The Illinois Senate has again approved a plan to automatically register people to vote. It comes despite an earlier veto of the legislation by the governor. Automatic voter registration had strong bipartisan support when legislators first approved it earlier this year.  But in vetoing the proposal, Gov. Bruce Rauner, a Republican, warned that non-citizens could be registered.

Illinois voters are sending a Democrat to the U.S. Senate. Congresswoman Tammy Duckworth defeated incumbent Republican Sen. Mark Kirk.

Kirk recovered from a debilitating stroke in 2012, but was always going to have a hard time holding onto the seat. He won the seat in the Tea Party wave election of 2010, and Illinois tends to vote more Democratic in presidential election years.

Kirk was magnanimous in defeat, inviting Duckworth to meet at Chicago's Billy Goat Tavern.

Illinois Democrats have won the state office of comptroller away from Republicans.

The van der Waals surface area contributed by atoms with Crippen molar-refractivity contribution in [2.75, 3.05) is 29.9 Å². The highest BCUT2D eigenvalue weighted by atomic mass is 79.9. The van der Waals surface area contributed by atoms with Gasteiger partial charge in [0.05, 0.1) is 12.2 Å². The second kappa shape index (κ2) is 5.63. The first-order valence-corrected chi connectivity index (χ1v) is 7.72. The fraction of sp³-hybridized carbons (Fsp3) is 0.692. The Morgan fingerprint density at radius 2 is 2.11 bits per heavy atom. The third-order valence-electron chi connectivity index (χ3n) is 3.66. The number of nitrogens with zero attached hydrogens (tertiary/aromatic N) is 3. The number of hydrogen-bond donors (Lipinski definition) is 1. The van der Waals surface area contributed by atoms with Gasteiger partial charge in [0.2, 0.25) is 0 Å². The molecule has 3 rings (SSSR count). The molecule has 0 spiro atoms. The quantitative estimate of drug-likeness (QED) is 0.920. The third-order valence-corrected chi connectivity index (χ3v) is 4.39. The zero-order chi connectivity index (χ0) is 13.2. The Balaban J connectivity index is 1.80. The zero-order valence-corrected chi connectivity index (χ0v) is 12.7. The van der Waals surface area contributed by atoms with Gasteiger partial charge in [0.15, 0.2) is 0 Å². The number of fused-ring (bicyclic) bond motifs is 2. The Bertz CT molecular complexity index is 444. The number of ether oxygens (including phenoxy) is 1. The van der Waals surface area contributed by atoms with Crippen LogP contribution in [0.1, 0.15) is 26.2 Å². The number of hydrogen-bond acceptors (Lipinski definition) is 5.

Susana Mendoza, a Democrat from Chicago, won a special election for a two-year term.

Mendoza defeated incumbent Leslie Munger, who was appointed after Judy Baar Topinka died in office.

The campaign became a proxy battle in the war between Democrats and Republican Governor Bruce Rauner, who personally spent millions on the race.

With election day upon us, we'll soon be done with political commercials. Voters say they don’t like negative ads. But a number of researchers say negative ads are essential to a healthy democracy. Illinois Public Radio Statehouse reporter Brian Mackey brings us the story of the positive case for negative campaigning.